medcalf writes "Ars Technica has an opinion piece by Sarah Rotman Epps on the iPad and other potential tablets as a new paradigm that they are calling 'curated computing,' where third parties make a lot of choices to simplify things for the end user, reducing user choice but improving reliability and efficiency for a defined set of tasks. The idea is that this does not replace, but supplements, general-purpose computers. It's possible — if the common denominator between iPads, Android and/or Chrome tablets, WebOS tablets, and the like is a more server-centric web experience — that they could be right, and that a more competitive computing market could be the result. But I wonder, too: would that then provide an incentive for manufacturers to try to lock down the personal computing desktop experience as well?"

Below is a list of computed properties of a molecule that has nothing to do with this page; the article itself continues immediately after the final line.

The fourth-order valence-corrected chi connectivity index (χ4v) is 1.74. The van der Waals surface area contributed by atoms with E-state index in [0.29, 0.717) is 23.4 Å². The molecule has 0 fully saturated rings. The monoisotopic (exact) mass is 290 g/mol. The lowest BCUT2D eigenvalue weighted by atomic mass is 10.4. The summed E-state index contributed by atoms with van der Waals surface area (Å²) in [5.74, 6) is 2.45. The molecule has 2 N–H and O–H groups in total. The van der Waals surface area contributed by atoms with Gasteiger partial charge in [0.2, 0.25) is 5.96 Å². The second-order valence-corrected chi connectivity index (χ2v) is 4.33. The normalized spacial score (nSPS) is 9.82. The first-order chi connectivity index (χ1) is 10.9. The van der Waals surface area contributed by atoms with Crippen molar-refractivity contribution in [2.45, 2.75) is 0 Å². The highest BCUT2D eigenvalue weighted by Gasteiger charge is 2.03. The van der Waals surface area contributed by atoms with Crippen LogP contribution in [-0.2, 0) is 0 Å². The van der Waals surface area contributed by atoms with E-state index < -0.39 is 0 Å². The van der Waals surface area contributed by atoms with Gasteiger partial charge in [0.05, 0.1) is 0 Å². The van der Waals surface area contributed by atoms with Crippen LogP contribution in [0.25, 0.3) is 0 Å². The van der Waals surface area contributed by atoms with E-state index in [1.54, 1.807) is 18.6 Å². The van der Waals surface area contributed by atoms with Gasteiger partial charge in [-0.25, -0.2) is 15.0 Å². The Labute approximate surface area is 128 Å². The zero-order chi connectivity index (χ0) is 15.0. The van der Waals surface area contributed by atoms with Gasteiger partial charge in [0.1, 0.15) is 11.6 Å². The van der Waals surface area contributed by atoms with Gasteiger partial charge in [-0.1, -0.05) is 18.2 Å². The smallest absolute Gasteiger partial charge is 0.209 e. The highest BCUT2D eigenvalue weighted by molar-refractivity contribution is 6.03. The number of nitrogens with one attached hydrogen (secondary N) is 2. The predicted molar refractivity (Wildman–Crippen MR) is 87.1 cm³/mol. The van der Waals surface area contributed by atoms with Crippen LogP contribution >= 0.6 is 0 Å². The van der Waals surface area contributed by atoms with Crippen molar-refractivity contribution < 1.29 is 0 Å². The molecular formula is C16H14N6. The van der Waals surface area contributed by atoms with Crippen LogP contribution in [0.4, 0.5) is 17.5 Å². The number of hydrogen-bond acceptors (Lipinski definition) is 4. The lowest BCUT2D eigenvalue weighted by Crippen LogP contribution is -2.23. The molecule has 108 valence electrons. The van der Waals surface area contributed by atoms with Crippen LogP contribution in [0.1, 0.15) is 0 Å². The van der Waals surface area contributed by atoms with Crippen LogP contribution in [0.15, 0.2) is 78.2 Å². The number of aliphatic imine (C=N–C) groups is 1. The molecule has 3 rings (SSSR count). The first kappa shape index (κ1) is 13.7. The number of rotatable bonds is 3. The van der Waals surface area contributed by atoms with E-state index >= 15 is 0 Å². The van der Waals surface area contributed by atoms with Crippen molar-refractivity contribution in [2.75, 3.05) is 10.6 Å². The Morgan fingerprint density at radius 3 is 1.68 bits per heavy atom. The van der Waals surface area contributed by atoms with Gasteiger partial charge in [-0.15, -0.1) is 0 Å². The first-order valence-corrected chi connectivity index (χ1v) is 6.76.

And even if not, an emphasis on "curated computing" could rob resources from old-skool computer development, as is already evident at Apple.